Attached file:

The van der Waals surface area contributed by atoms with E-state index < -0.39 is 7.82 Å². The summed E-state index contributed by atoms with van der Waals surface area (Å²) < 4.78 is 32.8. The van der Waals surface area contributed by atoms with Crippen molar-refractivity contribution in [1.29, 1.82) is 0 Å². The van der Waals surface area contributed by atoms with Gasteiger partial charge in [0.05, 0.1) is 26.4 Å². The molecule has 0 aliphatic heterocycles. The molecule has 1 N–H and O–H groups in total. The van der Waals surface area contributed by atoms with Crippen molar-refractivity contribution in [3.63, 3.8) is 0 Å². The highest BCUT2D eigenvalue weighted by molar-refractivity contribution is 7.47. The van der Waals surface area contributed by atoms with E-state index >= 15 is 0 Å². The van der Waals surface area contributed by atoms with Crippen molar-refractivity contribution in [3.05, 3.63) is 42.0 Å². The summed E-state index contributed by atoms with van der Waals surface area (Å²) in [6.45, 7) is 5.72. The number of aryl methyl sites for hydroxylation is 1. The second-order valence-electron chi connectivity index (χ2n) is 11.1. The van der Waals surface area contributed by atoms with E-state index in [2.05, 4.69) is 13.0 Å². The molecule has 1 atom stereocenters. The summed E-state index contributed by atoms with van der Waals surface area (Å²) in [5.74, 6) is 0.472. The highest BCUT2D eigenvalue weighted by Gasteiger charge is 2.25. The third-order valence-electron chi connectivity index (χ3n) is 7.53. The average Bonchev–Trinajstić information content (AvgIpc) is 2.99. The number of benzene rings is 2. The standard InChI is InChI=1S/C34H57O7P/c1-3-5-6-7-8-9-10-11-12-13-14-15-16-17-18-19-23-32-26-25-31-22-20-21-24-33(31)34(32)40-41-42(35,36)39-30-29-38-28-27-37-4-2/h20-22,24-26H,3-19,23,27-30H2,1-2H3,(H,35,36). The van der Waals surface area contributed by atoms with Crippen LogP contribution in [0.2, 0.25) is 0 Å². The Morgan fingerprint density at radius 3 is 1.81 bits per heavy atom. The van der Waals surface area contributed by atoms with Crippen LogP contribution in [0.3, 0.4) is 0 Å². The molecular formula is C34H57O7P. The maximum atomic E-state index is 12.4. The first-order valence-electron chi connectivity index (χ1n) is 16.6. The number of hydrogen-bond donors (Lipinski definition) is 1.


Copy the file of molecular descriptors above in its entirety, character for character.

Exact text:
The van der Waals surface area contributed by atoms with E-state index < -0.39 is 7.82 Å². The summed E-state index contributed by atoms with van der Waals surface area (Å²) < 4.78 is 32.8. The van der Waals surface area contributed by atoms with Crippen molar-refractivity contribution in [1.29, 1.82) is 0 Å². The van der Waals surface area contributed by atoms with Gasteiger partial charge in [0.05, 0.1) is 26.4 Å². The molecule has 0 aliphatic heterocycles. The molecule has 1 N–H and O–H groups in total. The van der Waals surface area contributed by atoms with Crippen molar-refractivity contribution in [3.63, 3.8) is 0 Å². The highest BCUT2D eigenvalue weighted by molar-refractivity contribution is 7.47. The van der Waals surface area contributed by atoms with E-state index >= 15 is 0 Å². The van der Waals surface area contributed by atoms with Crippen molar-refractivity contribution in [3.05, 3.63) is 42.0 Å². The summed E-state index contributed by atoms with van der Waals surface area (Å²) in [6.45, 7) is 5.72. The number of aryl methyl sites for hydroxylation is 1. The second-order valence-electron chi connectivity index (χ2n) is 11.1. The van der Waals surface area contributed by atoms with E-state index in [2.05, 4.69) is 13.0 Å². The molecule has 1 atom stereocenters. The summed E-state index contributed by atoms with van der Waals surface area (Å²) in [5.74, 6) is 0.472. The highest BCUT2D eigenvalue weighted by Gasteiger charge is 2.25. The third-order valence-electron chi connectivity index (χ3n) is 7.53. The average Bonchev–Trinajstić information content (AvgIpc) is 2.99. The number of benzene rings is 2. The standard InChI is InChI=1S/C34H57O7P/c1-3-5-6-7-8-9-10-11-12-13-14-15-16-17-18-19-23-32-26-25-31-22-20-21-24-33(31)34(32)40-41-42(35,36)39-30-29-38-28-27-37-4-2/h20-22,24-26H,3-19,23,27-30H2,1-2H3,(H,35,36). The van der Waals surface area contributed by atoms with Crippen LogP contribution in [0.2, 0.25) is 0 Å². The Morgan fingerprint density at radius 3 is 1.81 bits per heavy atom. The van der Waals surface area contributed by atoms with Crippen LogP contribution in [0.3, 0.4) is 0 Å². The molecular formula is C34H57O7P. The maximum atomic E-state index is 12.4. The first-order valence-electron chi connectivity index (χ1n) is 16.6. The number of hydrogen-bond donors (Lipinski definition) is 1.